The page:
Educational Statistics and Research Methods (ESRM) Program*

University of Arkansas

Published

September 16, 2024

0.1 Today’s Class

Review Homework 1

The building blocks: The basics of mathematical statistics:

Random variables: Definition & Types

Univariate distribution

General terminology (e.g., sufficient statistics)

Univariate normal (aka Gaussian)

Other widely used univariate distributions

Types of distributions: Marginal | Conditional | Joint

Expected values: means, variances, and the algebra of expectations

Linear combinations of random variables

The finished product: How the GLM fits within statistics

The GLM with the normal distribution

The statistical assumptions of the GLM

How to assess these assumptions

1 ESRM 64503: Homework 1

1.1 Question 2

Copy and paste your R syntax and R output that calculates the group Senior-Old’s standard error of group mean (use the data and model we’ve used in class).

Aim: Test whether the group mean of senior-old significantly higher than the baseline (here, 0 score)

2 Unit 1: Random Variables & Statistical Distribution

2.1 Definition of Random Variables

Random: situations in which the certainty of the outcome is unknown and is at least in part due to chance

Variable: a value that may change give the scope of a given problem or set of operations

Random Variable: a variable whose outcome depends on chance (possible values might represent the possible outcomes of a yet-to-be performed experiment)

Today, we will denote a random variable with a lower-cased: x

Question: which one in the following options is random variable:

any company’s revenue in 2024

one specific company’s monthly revenue in 2024

companies whose revenue over than $30 billions

My answer: only (a)

2.2 Types of Random Variables

Continuous

Examples of continuous random variables:

x represent the height of a person, draw at random

Y (the outcome/DV in a GLM)

Some variables like exam score or motivation scores are not “true” continuous variables, but it is convenient to consider them as “continuous”

Discrete (also called categorical, generally)

Example of discrete random variables:

x represents the gender of a person, drawn at random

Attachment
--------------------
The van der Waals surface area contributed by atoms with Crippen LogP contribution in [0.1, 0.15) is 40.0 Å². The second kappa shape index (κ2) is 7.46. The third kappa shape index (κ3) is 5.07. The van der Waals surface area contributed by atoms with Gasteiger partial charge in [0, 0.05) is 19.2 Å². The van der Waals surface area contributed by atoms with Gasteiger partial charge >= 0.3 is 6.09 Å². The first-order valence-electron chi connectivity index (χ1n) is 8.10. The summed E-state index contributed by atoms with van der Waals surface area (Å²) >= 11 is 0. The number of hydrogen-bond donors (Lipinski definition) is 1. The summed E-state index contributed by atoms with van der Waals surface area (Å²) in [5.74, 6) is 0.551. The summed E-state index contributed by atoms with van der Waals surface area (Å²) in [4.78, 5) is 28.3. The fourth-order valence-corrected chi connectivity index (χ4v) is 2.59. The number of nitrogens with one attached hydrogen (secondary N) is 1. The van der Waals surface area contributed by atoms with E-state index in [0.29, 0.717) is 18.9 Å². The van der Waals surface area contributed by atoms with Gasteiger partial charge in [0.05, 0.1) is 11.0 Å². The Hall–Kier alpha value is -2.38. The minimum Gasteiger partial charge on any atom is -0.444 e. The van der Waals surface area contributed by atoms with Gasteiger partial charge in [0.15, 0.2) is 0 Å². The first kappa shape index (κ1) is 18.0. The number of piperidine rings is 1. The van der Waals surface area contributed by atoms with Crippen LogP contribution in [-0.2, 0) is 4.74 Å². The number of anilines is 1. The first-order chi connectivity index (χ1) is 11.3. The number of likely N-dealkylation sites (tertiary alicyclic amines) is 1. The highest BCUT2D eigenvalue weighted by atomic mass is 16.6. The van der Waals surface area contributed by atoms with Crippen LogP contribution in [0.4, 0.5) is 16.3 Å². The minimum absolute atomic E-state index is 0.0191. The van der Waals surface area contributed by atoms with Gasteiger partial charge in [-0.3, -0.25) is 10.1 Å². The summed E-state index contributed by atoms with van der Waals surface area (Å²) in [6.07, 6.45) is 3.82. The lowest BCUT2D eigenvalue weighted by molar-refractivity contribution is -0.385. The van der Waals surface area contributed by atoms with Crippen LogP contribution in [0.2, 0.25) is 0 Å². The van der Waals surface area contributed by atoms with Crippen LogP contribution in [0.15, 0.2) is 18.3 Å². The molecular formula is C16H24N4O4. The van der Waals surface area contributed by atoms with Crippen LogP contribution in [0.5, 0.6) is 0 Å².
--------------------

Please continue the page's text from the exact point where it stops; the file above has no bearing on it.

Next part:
Y (outcomes like yes/no; pass/not pass; master / not master a skill; survive / die)

Mixture of Continuous and Discrete:

Example of mixture: \begin{equation}
x =
\begin{cases}
RT & \text{between 0 and 45 seconds} \\
0 & \text{otherwise}
\end{cases}
\end{equation}

2.3 Key Features of Random Variable

Random variables each are described by a probability density / mass function (PDF) –f(x)

PDF indicates relative frequency of occurrence

A PDF is a math function that gives rough picture of the distribution from which a random variable is draw

The type of random variable dictates the name and nature of these functions:

Continuous random variables:

f(x) is called a probability density function

Area under curve must equal to 1 (found by calculus integration)

Height of curve (the function value f(x)):

Can be any positive number

Reflects relative likelihood of an observation occurring

Discrete random variables:

f(x) is called a probability mass function

Sum across all values must equal 1

Note

Both max and min values of temperature can be considered as continuous random variables.

Question 1: what are the probabilities of integrating all values of max and min temperatures ({1, 1} or {0.5, 0.5})

Answer: it is {1, 1} for max and min temperatures. Because they are two separated random variables.

⌘+C

library(tidyverse)temp <-read.csv("data/temp_fayetteville.csv")temp$value_F <- (temp$value /10*1.8) +32temp |>ggplot() +geom_density(aes(x = value_F, fill = datatype), col ="white", alpha = .8) +labs(x ="Max/Min Temperature (F) at Fayetteville, AR (Sep-2023)", caption ="Source: National Oceanic and Atmospheric Administration (https://www.noaa.gov/)") +scale_x_continuous(breaks =seq(min(temp$value_F), max(temp$value_F), by =5)) +scale_fill_manual(values =c("tomato", "turquoise")) +theme_classic(base_size =13)

2.4 Other key Terms

The sample space is the set of all values that a random variable x can take:

Example 1: The sample space for a random variable x from a normal distribution x \sim N(\mu_x, \sigma^2_x) is (-\infty, +\infty).

Example 2: The sample space for a random variable x representing the outcome of a coin flip is {H, T}

Example 3: The sample space for a random variable x representing the outcome of a roll of a die is {1, 2, 3, 4, 5, 6}

When using generalized models, the trick is to pick a distribution with a sample space that matches the range of values obtainable by data

Logistic regression - Match Bernoulli distribution (Example 2)

Poisson regression - Match Poisson distribution (Example 3)